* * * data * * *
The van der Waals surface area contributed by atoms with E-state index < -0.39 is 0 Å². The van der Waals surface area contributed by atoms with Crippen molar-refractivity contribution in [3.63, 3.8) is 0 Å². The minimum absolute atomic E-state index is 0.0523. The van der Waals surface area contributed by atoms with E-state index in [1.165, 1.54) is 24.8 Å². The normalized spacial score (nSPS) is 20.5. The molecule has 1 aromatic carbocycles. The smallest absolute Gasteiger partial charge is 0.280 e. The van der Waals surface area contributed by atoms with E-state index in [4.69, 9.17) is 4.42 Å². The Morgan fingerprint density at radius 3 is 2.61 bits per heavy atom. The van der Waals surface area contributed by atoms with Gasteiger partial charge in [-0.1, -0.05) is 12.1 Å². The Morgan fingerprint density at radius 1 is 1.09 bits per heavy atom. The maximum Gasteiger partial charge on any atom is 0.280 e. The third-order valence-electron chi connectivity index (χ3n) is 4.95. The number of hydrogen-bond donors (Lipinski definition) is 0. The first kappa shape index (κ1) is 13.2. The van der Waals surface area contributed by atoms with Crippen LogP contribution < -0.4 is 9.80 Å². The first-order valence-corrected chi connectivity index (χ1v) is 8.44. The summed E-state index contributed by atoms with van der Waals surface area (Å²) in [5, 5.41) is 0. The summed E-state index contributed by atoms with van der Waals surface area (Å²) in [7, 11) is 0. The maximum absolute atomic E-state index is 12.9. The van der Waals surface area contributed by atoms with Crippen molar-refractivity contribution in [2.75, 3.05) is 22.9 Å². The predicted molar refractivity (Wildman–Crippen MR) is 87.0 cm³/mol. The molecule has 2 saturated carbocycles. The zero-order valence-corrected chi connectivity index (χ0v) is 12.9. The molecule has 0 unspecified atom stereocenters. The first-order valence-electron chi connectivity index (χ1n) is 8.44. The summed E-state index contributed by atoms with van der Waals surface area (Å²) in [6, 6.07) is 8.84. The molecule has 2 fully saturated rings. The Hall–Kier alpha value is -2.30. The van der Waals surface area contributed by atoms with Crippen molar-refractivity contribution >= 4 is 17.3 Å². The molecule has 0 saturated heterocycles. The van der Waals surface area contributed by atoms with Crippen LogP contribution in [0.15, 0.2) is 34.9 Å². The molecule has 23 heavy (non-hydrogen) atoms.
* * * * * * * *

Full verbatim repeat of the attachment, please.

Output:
The van der Waals surface area contributed by atoms with E-state index < -0.39 is 0 Å². The van der Waals surface area contributed by atoms with Crippen molar-refractivity contribution in [3.63, 3.8) is 0 Å². The minimum absolute atomic E-state index is 0.0523. The van der Waals surface area contributed by atoms with E-state index in [1.165, 1.54) is 24.8 Å². The normalized spacial score (nSPS) is 20.5. The molecule has 1 aromatic carbocycles. The smallest absolute Gasteiger partial charge is 0.280 e. The van der Waals surface area contributed by atoms with E-state index in [4.69, 9.17) is 4.42 Å². The Morgan fingerprint density at radius 3 is 2.61 bits per heavy atom. The van der Waals surface area contributed by atoms with Gasteiger partial charge in [-0.1, -0.05) is 12.1 Å². The Morgan fingerprint density at radius 1 is 1.09 bits per heavy atom. The maximum Gasteiger partial charge on any atom is 0.280 e. The third-order valence-electron chi connectivity index (χ3n) is 4.95. The number of hydrogen-bond donors (Lipinski definition) is 0. The first kappa shape index (κ1) is 13.2. The van der Waals surface area contributed by atoms with Crippen LogP contribution < -0.4 is 9.80 Å². The first-order valence-corrected chi connectivity index (χ1v) is 8.44. The summed E-state index contributed by atoms with van der Waals surface area (Å²) in [5, 5.41) is 0. The summed E-state index contributed by atoms with van der Waals surface area (Å²) in [7, 11) is 0. The maximum absolute atomic E-state index is 12.9. The van der Waals surface area contributed by atoms with Crippen molar-refractivity contribution in [2.75, 3.05) is 22.9 Å². The predicted molar refractivity (Wildman–Crippen MR) is 87.0 cm³/mol. The molecule has 2 saturated carbocycles. The zero-order valence-corrected chi connectivity index (χ0v) is 12.9. The molecule has 0 unspecified atom stereocenters. The first-order valence-electron chi connectivity index (χ1n) is 8.44. The summed E-state index contributed by atoms with van der Waals surface area (Å²) in [6, 6.07) is 8.84. The molecule has 2 fully saturated rings. The Hall–Kier alpha value is -2.30. The van der Waals surface area contributed by atoms with Crippen molar-refractivity contribution >= 4 is 17.3 Å². The molecule has 0 saturated heterocycles. The van der Waals surface area contributed by atoms with Crippen LogP contribution in [0.15, 0.2) is 34.9 Å². The molecule has 23 heavy (non-hydrogen) atoms.